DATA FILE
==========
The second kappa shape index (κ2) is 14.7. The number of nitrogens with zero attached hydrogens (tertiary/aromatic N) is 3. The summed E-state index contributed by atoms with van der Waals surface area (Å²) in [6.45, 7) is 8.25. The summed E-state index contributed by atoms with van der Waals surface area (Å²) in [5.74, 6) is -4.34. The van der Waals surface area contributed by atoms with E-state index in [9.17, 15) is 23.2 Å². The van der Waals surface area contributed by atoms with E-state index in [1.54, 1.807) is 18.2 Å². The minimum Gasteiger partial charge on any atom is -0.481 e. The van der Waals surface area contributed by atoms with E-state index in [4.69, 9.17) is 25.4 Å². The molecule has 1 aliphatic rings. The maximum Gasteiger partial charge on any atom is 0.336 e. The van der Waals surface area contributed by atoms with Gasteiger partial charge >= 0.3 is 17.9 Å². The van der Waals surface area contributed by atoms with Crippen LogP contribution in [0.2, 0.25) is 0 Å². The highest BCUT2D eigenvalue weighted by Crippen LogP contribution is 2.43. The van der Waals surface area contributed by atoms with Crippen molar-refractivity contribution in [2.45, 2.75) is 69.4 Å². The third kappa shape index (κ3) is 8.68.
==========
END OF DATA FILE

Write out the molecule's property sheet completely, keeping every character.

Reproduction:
The second kappa shape index (κ2) is 14.7. The number of nitrogens with zero attached hydrogens (tertiary/aromatic N) is 3. The summed E-state index contributed by atoms with van der Waals surface area (Å²) in [6.45, 7) is 8.25. The summed E-state index contributed by atoms with van der Waals surface area (Å²) in [5.74, 6) is -4.34. The van der Waals surface area contributed by atoms with E-state index in [9.17, 15) is 23.2 Å². The van der Waals surface area contributed by atoms with E-state index in [1.54, 1.807) is 18.2 Å². The minimum Gasteiger partial charge on any atom is -0.481 e. The van der Waals surface area contributed by atoms with E-state index in [4.69, 9.17) is 25.4 Å². The molecule has 1 aliphatic rings. The maximum Gasteiger partial charge on any atom is 0.336 e. The van der Waals surface area contributed by atoms with Gasteiger partial charge >= 0.3 is 17.9 Å². The van der Waals surface area contributed by atoms with Crippen LogP contribution in [0.2, 0.25) is 0 Å². The highest BCUT2D eigenvalue weighted by Crippen LogP contribution is 2.43. The van der Waals surface area contributed by atoms with Crippen molar-refractivity contribution in [2.45, 2.75) is 69.4 Å². The third kappa shape index (κ3) is 8.68.